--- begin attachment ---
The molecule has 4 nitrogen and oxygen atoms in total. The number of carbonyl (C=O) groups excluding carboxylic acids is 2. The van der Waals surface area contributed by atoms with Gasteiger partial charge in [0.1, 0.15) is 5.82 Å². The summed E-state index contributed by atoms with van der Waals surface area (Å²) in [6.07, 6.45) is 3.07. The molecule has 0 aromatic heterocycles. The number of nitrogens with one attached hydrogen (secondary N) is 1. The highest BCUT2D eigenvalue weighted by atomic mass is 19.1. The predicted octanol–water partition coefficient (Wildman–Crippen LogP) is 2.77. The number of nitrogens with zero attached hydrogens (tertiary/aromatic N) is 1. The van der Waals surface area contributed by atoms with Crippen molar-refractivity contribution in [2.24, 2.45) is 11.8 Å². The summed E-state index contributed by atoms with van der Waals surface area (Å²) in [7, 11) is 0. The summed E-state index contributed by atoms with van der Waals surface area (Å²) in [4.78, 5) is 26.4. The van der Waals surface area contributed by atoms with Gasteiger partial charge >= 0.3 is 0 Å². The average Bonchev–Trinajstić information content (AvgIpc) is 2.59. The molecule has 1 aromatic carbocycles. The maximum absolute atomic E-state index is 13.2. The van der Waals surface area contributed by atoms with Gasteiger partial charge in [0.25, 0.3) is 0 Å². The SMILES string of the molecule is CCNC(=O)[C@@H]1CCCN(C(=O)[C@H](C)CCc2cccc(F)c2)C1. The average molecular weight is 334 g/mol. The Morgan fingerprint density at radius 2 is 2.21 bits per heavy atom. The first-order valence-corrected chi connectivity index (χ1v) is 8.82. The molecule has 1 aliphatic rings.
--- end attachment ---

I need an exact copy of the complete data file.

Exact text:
The molecule has 4 nitrogen and oxygen atoms in total. The number of carbonyl (C=O) groups excluding carboxylic acids is 2. The van der Waals surface area contributed by atoms with Gasteiger partial charge in [0.1, 0.15) is 5.82 Å². The summed E-state index contributed by atoms with van der Waals surface area (Å²) in [6.07, 6.45) is 3.07. The molecule has 0 aromatic heterocycles. The number of nitrogens with one attached hydrogen (secondary N) is 1. The highest BCUT2D eigenvalue weighted by atomic mass is 19.1. The predicted octanol–water partition coefficient (Wildman–Crippen LogP) is 2.77. The number of nitrogens with zero attached hydrogens (tertiary/aromatic N) is 1. The van der Waals surface area contributed by atoms with Crippen molar-refractivity contribution in [2.24, 2.45) is 11.8 Å². The summed E-state index contributed by atoms with van der Waals surface area (Å²) in [7, 11) is 0. The summed E-state index contributed by atoms with van der Waals surface area (Å²) in [4.78, 5) is 26.4. The van der Waals surface area contributed by atoms with Gasteiger partial charge >= 0.3 is 0 Å². The average Bonchev–Trinajstić information content (AvgIpc) is 2.59. The molecule has 1 aromatic carbocycles. The maximum absolute atomic E-state index is 13.2. The van der Waals surface area contributed by atoms with Gasteiger partial charge in [0.25, 0.3) is 0 Å². The SMILES string of the molecule is CCNC(=O)[C@@H]1CCCN(C(=O)[C@H](C)CCc2cccc(F)c2)C1. The average molecular weight is 334 g/mol. The Morgan fingerprint density at radius 2 is 2.21 bits per heavy atom. The first-order valence-corrected chi connectivity index (χ1v) is 8.82. The molecule has 1 aliphatic rings.